A striker is surely not the primary need of Antonio Conte’s side, but Ageuro’s signing may prove worthwhile nevertheless. Fabio Quagliarella and Alessandro Matri each notched nine goals in half a season but it remains to be seen how each will do over the course of an entire season for a big club, especially given the former’s reputation for scoring spectacular goals infrequently. Aguero’s consistency and tenacity could complement Quagliarella’s penchant for the spectacular and Matri’s poacher-like instincts very comfortably.

By way of analogy, take Manchester City. Upon Sheikh Mansour’s takeover in August 2008, the Citizens suddenly found themselves with an influx of money that could compete with the elite of European clubs if not shatter the financial ceiling altogether. The world class players slowly trickled in, but it was the primary acquisition of Robinho, pried away from Chelsea at the last second, that proved that City and Mansour were a force to be taken seriously. Slowly, other superstars filed in: Yaya Toure, David Silva and Carlos Tevez chief amongst them.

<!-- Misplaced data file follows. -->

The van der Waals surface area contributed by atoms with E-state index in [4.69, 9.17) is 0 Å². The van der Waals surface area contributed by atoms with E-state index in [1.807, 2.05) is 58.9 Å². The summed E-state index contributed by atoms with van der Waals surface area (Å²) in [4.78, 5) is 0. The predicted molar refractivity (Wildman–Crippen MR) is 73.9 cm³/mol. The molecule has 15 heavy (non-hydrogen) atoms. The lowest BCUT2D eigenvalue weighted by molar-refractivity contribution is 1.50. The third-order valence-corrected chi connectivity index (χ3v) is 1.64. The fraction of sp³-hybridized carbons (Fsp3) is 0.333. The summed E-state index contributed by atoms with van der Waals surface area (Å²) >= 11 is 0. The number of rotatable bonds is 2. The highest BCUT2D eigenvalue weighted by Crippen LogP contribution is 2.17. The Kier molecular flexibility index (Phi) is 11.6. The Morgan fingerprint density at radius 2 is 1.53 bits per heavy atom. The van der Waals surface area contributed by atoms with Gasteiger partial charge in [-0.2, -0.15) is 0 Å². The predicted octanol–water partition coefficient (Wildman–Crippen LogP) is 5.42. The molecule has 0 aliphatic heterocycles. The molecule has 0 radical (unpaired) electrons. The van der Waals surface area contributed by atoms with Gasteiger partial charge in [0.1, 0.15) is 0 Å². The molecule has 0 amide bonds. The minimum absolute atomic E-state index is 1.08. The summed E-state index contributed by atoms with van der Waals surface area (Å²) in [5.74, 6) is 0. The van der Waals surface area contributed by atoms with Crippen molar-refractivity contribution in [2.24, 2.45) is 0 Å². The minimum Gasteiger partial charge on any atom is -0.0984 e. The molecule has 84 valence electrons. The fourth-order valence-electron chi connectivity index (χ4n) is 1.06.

It only takes one big transfer to make a statement, and Aguero could easily be Juventus’ Robinho: as much a signing as a proclamation that the once-great club is ready: ready to return to football’s elite, ready to buy players like Aguero again instead of Iaquinta, ready to compete truly in the Champions’ League again. If funds can be found Sergio Aguero may be one acquisition far more necessary than previously thought.

Julian De Martinis

Calcio, Azzurri, and Roma tifosi. Blogger, correspondent, podcast host (@LaMagicast). Lover of books, movies, wordplay, family, and a good cappuccino.

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  • Elaine

    Hmmmm… not convinced. I think Quags and Matri are more true to Juve’s needs and image. I think they’ve been missing heart, not flash. Were it not for Quags’ injury last season…

    But also, not sure about the Robinho analogy. Remember how he was miserable at Man City and insisted on a loan back to Santos? But is now happy as a clam and performing well at Milan? Juve definitely don’t need that kind of Robinho!! ;) (But really, attracting the big stars isn’t the problem, it’s paying for them, isn’t it?)

    • Walker

      Elaine you definitely are on to something besides Aguero is not worth the price tag and as you rightly point out Quags and Matri are more primed for an identical role. Perhaps management are less convinced, perhaps they need to build a new talisman on a poor man’s Del Piero. Perhaps all the media attention will come to nowt and bloggers will look terribly foolish. Or perhaps father-in-law Diego will still spin a Inter transfer so his son-in-law can join Davide Santon in the twilight zone.

  • Ted

    It’s not official yet….don’t jump to conclusions.